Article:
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First NOAA GO-SHIP cruise in 5 years departs to Study unique Atlantic Basin

On March 6, a team of scientists on the NOAA Ship Ronald H. Brown departed from Suape, Brazil for a 55-day cruise to the northerly waters of Reykjavik, Iceland. With 150 planned stops along this cruise track known as A16N, measurements of heat, freshwater, carbon, oxygen, and nutrients will be taken from the ocean’s surface to the seafloor, sometimes reaching depths greater than 5,000 meters (3.1 miles)! 

This is not the first time such a holistic snapshot of the Atlantic Ocean basin has been made. Every 10 years for the past 30 years, a team of scientists have embarked on this cruise track with the aim of understanding long-term trends in the health and functioning of our oceans. These research cruises are part of a larger international project known as the Global Ocean Ship-based Hydrographic Investigations Program (GO-SHIP), which makes repeat ocean observations at decadal intervals through a global network of cruise tracks.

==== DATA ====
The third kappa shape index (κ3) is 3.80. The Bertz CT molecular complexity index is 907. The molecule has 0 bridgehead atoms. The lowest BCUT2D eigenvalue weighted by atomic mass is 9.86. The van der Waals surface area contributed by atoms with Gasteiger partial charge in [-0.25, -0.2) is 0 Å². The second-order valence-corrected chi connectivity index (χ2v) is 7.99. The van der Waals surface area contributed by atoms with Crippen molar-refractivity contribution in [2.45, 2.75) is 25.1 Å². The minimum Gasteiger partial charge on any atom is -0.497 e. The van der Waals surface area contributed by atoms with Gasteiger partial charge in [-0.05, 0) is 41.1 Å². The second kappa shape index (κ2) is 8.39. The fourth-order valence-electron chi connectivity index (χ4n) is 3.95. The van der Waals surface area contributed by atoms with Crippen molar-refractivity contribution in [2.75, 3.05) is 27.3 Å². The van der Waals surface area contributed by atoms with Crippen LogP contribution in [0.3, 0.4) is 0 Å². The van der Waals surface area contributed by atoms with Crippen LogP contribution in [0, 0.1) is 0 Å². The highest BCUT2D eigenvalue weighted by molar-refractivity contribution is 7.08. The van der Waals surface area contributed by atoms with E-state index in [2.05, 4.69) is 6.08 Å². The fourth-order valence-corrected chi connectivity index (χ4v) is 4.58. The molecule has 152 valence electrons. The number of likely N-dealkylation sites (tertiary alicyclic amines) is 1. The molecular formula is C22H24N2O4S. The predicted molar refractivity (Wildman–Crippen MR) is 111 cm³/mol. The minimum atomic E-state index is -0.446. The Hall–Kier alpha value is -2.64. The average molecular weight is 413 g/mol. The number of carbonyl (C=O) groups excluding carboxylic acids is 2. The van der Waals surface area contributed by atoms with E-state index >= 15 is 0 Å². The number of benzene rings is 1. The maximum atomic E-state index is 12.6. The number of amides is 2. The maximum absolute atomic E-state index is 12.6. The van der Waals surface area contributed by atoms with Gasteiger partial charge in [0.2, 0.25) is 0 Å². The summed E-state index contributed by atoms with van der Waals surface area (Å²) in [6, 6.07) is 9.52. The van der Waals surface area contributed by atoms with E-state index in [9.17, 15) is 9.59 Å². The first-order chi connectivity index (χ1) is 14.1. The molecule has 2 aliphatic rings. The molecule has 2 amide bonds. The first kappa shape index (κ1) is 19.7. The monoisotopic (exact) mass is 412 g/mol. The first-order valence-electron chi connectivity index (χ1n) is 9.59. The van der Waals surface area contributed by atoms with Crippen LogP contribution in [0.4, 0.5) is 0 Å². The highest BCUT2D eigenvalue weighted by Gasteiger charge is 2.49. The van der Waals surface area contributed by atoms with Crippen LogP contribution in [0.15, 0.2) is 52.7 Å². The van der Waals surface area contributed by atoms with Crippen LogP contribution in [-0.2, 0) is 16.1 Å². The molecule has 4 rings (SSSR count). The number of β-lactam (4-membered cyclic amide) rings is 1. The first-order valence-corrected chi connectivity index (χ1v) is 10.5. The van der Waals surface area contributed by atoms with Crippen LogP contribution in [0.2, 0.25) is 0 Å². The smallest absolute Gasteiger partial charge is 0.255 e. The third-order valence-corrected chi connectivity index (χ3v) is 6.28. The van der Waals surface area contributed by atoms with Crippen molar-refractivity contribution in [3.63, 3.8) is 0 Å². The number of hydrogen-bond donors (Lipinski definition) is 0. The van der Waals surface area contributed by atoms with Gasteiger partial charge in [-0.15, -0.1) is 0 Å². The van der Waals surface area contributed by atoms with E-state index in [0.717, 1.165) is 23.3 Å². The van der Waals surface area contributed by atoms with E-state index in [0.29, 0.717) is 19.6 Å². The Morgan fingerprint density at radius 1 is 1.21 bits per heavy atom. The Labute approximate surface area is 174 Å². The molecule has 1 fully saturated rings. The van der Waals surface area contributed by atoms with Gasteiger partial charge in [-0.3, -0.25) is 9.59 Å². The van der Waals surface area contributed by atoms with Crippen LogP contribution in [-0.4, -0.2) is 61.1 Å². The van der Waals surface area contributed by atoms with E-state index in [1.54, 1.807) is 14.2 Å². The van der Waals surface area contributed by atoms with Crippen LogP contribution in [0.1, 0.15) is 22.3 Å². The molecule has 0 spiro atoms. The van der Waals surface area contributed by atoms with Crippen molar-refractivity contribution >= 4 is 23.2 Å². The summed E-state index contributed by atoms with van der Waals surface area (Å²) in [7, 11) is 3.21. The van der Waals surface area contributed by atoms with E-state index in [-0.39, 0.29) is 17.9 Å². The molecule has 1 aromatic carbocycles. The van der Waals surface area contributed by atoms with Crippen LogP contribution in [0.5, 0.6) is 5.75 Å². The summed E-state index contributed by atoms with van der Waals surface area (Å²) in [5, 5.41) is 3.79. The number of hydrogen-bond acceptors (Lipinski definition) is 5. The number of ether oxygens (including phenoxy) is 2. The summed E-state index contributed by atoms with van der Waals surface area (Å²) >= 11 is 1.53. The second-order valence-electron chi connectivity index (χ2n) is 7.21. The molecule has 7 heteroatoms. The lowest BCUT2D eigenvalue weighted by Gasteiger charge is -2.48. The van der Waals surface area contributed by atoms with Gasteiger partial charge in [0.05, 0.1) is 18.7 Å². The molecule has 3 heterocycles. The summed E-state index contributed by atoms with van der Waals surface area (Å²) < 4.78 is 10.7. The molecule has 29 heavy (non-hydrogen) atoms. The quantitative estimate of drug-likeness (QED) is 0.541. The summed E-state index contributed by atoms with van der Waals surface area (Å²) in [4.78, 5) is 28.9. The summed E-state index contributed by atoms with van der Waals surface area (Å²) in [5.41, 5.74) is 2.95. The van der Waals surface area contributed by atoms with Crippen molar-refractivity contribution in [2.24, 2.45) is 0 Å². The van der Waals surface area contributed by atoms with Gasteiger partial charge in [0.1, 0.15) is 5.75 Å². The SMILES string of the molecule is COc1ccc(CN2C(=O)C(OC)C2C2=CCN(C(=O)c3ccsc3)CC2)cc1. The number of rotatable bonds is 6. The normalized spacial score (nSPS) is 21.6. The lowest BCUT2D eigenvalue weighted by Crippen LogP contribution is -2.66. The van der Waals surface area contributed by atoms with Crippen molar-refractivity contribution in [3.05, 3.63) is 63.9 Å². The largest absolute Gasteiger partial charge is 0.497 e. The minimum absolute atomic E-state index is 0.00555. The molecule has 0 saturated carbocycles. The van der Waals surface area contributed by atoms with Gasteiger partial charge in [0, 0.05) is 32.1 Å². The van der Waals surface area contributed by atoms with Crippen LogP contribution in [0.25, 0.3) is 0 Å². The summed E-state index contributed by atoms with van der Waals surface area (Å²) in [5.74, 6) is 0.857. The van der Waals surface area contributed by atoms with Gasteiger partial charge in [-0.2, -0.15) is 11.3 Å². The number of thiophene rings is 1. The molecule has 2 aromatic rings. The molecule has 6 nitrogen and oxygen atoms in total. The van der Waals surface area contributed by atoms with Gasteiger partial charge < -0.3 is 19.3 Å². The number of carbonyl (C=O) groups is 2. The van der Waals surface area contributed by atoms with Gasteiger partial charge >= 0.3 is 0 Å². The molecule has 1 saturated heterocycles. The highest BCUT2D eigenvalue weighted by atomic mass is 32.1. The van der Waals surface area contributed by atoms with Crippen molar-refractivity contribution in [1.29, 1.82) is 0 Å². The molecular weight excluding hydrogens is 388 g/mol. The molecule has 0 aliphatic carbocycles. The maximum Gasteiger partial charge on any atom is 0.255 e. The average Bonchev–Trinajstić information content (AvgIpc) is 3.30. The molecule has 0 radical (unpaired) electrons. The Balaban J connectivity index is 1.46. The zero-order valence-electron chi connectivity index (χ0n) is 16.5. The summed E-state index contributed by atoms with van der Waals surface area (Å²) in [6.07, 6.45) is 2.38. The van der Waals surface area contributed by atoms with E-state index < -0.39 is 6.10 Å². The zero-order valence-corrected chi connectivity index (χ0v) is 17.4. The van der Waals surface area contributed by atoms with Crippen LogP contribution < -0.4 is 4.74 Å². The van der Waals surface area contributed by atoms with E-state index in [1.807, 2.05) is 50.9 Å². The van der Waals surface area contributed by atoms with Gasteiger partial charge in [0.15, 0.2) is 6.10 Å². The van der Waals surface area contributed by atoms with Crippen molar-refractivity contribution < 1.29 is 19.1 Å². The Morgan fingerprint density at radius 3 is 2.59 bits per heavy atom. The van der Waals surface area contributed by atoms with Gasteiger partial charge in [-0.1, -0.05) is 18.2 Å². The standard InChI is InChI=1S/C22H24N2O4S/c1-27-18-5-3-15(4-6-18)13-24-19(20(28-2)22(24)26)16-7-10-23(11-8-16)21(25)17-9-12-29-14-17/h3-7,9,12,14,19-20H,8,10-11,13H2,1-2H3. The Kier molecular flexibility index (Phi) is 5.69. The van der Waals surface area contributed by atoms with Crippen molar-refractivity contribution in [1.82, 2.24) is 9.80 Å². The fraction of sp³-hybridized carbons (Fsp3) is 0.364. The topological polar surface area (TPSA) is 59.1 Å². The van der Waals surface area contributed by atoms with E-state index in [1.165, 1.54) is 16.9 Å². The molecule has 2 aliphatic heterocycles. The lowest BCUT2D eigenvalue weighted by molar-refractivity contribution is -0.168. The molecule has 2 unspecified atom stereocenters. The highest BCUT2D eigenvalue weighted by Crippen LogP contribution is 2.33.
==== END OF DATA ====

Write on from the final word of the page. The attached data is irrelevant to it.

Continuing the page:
Data gathered on this cruise will address critical questions regarding changes to ocean circulation and the ocean’s uptake of human-released carbon dioxide. Scientists will investigate how the warming of our ocean impacts the movement of ocean water across the entire planet and influences our climate, including at critical locations in the North Atlantic.

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